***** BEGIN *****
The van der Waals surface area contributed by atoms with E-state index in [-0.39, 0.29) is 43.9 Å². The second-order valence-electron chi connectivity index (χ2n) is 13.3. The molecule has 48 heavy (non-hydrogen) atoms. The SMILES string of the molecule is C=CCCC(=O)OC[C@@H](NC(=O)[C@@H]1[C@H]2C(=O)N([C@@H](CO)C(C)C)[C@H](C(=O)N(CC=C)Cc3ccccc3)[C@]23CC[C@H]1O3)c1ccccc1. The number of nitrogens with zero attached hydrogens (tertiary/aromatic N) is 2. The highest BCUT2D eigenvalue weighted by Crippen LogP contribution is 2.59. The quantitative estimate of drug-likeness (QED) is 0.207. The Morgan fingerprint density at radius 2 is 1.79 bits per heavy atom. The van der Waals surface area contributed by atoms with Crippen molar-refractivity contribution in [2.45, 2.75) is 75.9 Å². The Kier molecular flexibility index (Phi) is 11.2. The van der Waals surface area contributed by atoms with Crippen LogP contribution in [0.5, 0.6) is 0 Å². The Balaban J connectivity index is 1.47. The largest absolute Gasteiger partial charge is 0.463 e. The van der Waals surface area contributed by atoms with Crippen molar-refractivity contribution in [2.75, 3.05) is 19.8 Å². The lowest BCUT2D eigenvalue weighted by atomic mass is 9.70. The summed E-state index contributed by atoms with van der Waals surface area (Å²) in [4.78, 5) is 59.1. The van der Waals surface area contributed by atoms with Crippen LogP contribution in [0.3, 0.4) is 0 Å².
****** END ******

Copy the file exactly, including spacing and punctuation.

The van der Waals surface area contributed by atoms with E-state index in [-0.39, 0.29) is 43.9 Å². The second-order valence-electron chi connectivity index (χ2n) is 13.3. The molecule has 48 heavy (non-hydrogen) atoms. The SMILES string of the molecule is C=CCCC(=O)OC[C@@H](NC(=O)[C@@H]1[C@H]2C(=O)N([C@@H](CO)C(C)C)[C@H](C(=O)N(CC=C)Cc3ccccc3)[C@]23CC[C@H]1O3)c1ccccc1. The number of nitrogens with zero attached hydrogens (tertiary/aromatic N) is 2. The highest BCUT2D eigenvalue weighted by Crippen LogP contribution is 2.59. The quantitative estimate of drug-likeness (QED) is 0.207. The Morgan fingerprint density at radius 2 is 1.79 bits per heavy atom. The van der Waals surface area contributed by atoms with Crippen molar-refractivity contribution in [2.45, 2.75) is 75.9 Å². The Kier molecular flexibility index (Phi) is 11.2. The van der Waals surface area contributed by atoms with Crippen LogP contribution in [0.5, 0.6) is 0 Å². The Balaban J connectivity index is 1.47. The largest absolute Gasteiger partial charge is 0.463 e. The van der Waals surface area contributed by atoms with Crippen molar-refractivity contribution in [2.75, 3.05) is 19.8 Å². The lowest BCUT2D eigenvalue weighted by atomic mass is 9.70. The summed E-state index contributed by atoms with van der Waals surface area (Å²) in [4.78, 5) is 59.1. The van der Waals surface area contributed by atoms with Crippen LogP contribution in [0.3, 0.4) is 0 Å².